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Take Back the Night The 16th Annual Take Back the Night March and Candlelight Vigil, held to acknowledge the trauma of sexual violence, is April 29. The program begins at 5 p.m. at TUC Great Hall a

Apr 13, 2005 at 2:06 pm

Take Back the Night

The 16th Annual Take Back the Night March and Candlelight Vigil, held to acknowledge the trauma of sexual violence, is April 29. The program begins at 5 p.m. at TUC Great Hall at the University of Cincinnati. Maggie Hadleigh-West, a filmmaker on sexual violence, will speak. Buses will transport participants from the University of Cincinnati to Sawyer Point. A pre-march gathering assembles at 6:30 p.m. at Sawyer Point, followed by a march across the Taylor Southgate Bridge to the Millennium Peace Bell in Newport,

Ky. The program there features keynote speaker Susan Bordo, a writer on contemporary culture and a humanities professor at the University of Kentucky. In addition, survivors of violence will speak about their experiences.

Women and War

The discussion "Women and War" addresses the role of war in the rise of reported rapes and domestic violence in the United States, rapes left unreported abroad, sexism in the military and why war has a disproportionately destructive effect on women. The program, which features Peggy Hannah, author of Patriotism, Peace and Vietnam, is at 7 p.m. Thursday in room 250 of McMicken Hall at the University of Cincinnati. Admission is free.

For more information, e-mail [email protected] or call 859-801-2870.

Who is My Neighbor?

A Fair Housing Forum takes place at the First Unitarian Church, 536 Linton St., from 9 a.m.-2 p.m. Saturday. Topics include Cincinnati's segregated living patterns, Section 8, housing for the elderly and people with disabilities, the role of faith-based organizations and the enforcement of fair housing laws. Sheryll Cashin, Georgetown Law School professor and author of The Failures of Integration: How Race and Class are Undermining the American Dream, is the keynote speaker. Pre-registration is required for the free forum; an optional box lunch is available for $10. E-mail [email protected] for more information or to register.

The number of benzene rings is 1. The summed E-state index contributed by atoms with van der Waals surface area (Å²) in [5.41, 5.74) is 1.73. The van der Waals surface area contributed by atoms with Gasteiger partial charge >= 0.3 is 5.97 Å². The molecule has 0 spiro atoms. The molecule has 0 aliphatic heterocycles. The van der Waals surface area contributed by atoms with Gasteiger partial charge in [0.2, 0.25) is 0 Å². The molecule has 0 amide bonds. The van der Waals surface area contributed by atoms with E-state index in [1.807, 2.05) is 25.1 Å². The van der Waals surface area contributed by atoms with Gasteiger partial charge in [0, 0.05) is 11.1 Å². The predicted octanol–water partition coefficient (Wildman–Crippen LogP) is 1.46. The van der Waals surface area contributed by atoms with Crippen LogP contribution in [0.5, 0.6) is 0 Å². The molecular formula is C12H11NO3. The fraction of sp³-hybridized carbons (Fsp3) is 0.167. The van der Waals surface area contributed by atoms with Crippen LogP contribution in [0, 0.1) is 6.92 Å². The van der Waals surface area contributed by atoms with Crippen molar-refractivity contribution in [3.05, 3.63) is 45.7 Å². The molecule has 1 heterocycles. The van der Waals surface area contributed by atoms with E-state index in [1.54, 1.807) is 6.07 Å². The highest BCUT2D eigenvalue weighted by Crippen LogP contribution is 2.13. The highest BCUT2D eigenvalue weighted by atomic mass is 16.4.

Politics and Pitchers

Drinking Liberally, an informal, inclusive weekly Democratic drinking club, meets at 7:30 p.m. Tuesdays. You don't have to be a policy expert and this isn't a book club; just come and learn from peers, trade jokes, vent frustration and hang out in an environment where it's not taboo to talk politics. After roaming the first Tuesday of every month, the group regularly settles back into The Comet in Northside. For more information, contact Chris Berger at [email protected].

SPAN the Chasm of Health Care Inequality

The Cincinnati chapter of the Single-Payer Action Network (SPAN) invites labor activists, health care professionals, community groups and all people interested in dealing with the health care crisis to a meeting at 7:30 p.m. April 20 at the Mt. Auburn Presbyterian Church in Clifton. Learn about the progress of an initiative ballot campaign for a health care system that guarantees all Ohioans access to comprehensive and quality medical services. For more information, contact Bob Park at 513-281-3331 or [email protected].

Slaughter in Sudan

A panel of experts on Sudan and human rights seeks to address the current crisis in Darfur, Sudan from historical, humanitarian and political perspectives, as well as suggesting ways people can make a difference. "Slaughter in SUDAN: Why We Should Care" is moderated by Scott Aiken, host of the weekly radio program World Front. The free program is from 7:30-9 p.m. May 2 at Wise Center, 8329 Ridge Road in Amberley Village. For more information, contact Wise Temple at [email protected] or the American Jewish Committee at 513-621-4020.

Gather to Strengthen Communities

National People's Action gathers in Washington, D.C. April 22-24. The 33-year-old multi-racial/ethnic, intergenerational and non-partisan coalition gathers hundreds of local community organizations that volunteer their time to make communities safer, healthier and more environmentally stable. In the past few years National People's Action has addressed predatory lending, community reinvestment, housing, Immigrants rights, family farm Issues, job training and employment, youth issues, education and neighborhood safety. For more information, visit .